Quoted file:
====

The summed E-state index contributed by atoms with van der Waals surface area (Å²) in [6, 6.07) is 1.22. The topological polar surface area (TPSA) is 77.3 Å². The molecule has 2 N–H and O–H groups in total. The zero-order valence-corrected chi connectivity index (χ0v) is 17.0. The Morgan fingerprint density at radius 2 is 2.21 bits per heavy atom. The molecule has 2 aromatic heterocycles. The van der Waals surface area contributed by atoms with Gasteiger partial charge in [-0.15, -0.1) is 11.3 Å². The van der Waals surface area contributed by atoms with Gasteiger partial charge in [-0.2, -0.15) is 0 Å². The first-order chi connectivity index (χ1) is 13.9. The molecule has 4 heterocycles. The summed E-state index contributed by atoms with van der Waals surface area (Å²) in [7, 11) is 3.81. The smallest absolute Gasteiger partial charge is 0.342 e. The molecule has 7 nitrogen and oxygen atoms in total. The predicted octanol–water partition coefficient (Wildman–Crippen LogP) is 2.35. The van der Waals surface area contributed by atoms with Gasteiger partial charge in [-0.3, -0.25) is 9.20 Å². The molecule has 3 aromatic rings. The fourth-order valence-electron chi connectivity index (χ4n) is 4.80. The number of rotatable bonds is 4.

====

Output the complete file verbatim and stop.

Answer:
The summed E-state index contributed by atoms with van der Waals surface area (Å²) in [6, 6.07) is 1.22. The topological polar surface area (TPSA) is 77.3 Å². The molecule has 2 N–H and O–H groups in total. The zero-order valence-corrected chi connectivity index (χ0v) is 17.0. The Morgan fingerprint density at radius 2 is 2.21 bits per heavy atom. The molecule has 2 aromatic heterocycles. The van der Waals surface area contributed by atoms with Gasteiger partial charge in [-0.15, -0.1) is 11.3 Å². The van der Waals surface area contributed by atoms with Gasteiger partial charge in [-0.2, -0.15) is 0 Å². The first-order chi connectivity index (χ1) is 13.9. The molecule has 4 heterocycles. The summed E-state index contributed by atoms with van der Waals surface area (Å²) in [7, 11) is 3.81. The smallest absolute Gasteiger partial charge is 0.342 e. The molecule has 7 nitrogen and oxygen atoms in total. The predicted octanol–water partition coefficient (Wildman–Crippen LogP) is 2.35. The van der Waals surface area contributed by atoms with Gasteiger partial charge in [-0.3, -0.25) is 9.20 Å². The molecule has 3 aromatic rings. The fourth-order valence-electron chi connectivity index (χ4n) is 4.80. The number of rotatable bonds is 4.